Conclusions: Multilevel orthopaedic surgery for older children and adolescents with severe crouch gait is effective for relieving stress on the knee extensor mechanism, reducing knee pain, and improving function and independence.

Level of Evidence: Therapeutic Level IV. See Instructions to Authors for a complete description of levels of evidence.

Figures in this Article
    Sign In to Your Personal ProfileSign In To Access Full Content
    Not a Subscriber?
    Get online access for 30 days for $35
    New to JBJS?
    Sign up for a full subscription to both the print and online editions
    Register for a FREE limited account to get full access to all CME activities, to comment on public articles, or to sign up for alerts.
    Register for a FREE limited account to get full access to all CME activities
    Have a subscription to the print edition?
    Current subscribers to The Journal of Bone & Joint Surgery in either the print or quarterly DVD formats receive free online access to JBJS.org.
    Forgot your password?
    Enter your username and email address. We'll send you a reminder to the email address on record.

     
    Forgot your username or need assistance? Please contact customer service at subs@jbjs.org. If your access is provided
    by your institution, please contact you librarian or administrator for username and password information. Institutional
    administrators, to reset your institution's master username or password, please contact subs@jbjs.org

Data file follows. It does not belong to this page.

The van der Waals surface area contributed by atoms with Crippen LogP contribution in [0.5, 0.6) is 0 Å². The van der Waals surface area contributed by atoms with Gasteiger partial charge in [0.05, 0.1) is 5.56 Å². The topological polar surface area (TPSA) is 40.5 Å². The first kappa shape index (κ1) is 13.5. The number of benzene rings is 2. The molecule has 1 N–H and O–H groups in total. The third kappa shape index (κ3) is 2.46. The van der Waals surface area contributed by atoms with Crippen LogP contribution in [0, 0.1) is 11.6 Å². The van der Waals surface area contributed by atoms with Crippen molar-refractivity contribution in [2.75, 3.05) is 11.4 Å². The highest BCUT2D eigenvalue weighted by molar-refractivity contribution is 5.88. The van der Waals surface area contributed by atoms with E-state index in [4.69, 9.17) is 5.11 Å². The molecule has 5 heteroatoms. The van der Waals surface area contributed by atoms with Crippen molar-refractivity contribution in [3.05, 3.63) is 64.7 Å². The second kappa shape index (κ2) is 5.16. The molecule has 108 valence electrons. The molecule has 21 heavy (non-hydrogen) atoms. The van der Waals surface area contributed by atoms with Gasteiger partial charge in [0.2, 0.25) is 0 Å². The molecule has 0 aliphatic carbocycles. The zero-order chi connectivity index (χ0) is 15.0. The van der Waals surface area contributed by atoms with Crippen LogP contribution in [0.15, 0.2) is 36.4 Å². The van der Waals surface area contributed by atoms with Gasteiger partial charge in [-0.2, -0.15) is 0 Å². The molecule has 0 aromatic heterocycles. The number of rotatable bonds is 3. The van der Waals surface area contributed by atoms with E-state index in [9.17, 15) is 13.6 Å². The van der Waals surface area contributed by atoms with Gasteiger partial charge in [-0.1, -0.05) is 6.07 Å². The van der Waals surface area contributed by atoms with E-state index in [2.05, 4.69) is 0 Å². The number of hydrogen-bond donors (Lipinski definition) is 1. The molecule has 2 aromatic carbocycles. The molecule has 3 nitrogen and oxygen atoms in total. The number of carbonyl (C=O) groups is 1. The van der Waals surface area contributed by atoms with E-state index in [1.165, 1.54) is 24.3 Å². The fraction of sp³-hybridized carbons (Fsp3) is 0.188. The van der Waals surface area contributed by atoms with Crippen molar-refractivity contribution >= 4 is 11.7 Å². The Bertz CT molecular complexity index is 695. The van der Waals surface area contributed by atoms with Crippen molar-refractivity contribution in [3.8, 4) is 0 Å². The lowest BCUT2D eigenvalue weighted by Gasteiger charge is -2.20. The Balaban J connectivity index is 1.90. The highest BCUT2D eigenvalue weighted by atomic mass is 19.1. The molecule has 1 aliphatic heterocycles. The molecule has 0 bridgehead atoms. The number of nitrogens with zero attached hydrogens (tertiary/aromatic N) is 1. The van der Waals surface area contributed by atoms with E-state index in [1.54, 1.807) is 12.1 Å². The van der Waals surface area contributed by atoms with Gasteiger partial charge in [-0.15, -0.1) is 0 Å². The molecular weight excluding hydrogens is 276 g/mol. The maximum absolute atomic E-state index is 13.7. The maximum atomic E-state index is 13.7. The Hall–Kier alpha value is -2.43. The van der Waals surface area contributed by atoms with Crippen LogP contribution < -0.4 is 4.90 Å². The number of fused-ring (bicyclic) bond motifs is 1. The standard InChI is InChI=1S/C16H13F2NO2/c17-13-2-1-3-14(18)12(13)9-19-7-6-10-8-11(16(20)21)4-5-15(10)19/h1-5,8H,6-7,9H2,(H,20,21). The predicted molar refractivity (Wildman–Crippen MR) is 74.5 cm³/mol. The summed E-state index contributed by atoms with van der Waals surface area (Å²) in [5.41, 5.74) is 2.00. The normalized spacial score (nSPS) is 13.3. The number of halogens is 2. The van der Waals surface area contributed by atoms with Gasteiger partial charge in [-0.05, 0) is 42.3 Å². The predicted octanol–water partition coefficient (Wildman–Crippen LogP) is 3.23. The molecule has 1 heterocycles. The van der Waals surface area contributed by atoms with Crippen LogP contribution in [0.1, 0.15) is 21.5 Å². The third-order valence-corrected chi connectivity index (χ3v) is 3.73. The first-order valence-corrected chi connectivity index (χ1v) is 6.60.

References

    Accreditation Statement
    These activities have been planned and implemented in accordance with the Essential Areas and policies of the Accreditation Council for Continuing Medical Education (ACCME) through the joint sponsorship of the American Academy of Orthopaedic Surgeons and The Journal of Bone and Joint Surgery, Inc. The American Academy of Orthopaedic Surgeons is accredited by the ACCME to provide continuing medical education for physicians.
    CME Activities Associated with This Article
    Submit a Comment
    Please read the other comments before you post yours. Contributors must reveal any conflict of interest.
    Comments are moderated and will appear on the site at the discretion of JBJS editorial staff.

    * = Required Field
    (if multiple authors, separate names by comma)
    Example: John Doe





    Related Content
    The Journal of Bone & Joint Surgery
    JBJS Case Connector
    Topic Collections
    Related Audio and Videos
    PubMed Articles
    Guidelines
    Results provided by:
    PubMed
    Clinical Trials
    Readers of This Also Read...
    JBJS Jobs
    12/04/2013
    New York - Icahn School of Medicine at Mount Sinai
    02/28/2014
    District of Columbia (DC) - Children's National Medical Center
    04/02/2014
    W. Virginia - Charleston Area Medical Center
    12/31/2013
    S. Carolina - Department of Orthopaedic Surgery Medical Univerity of South Carlonina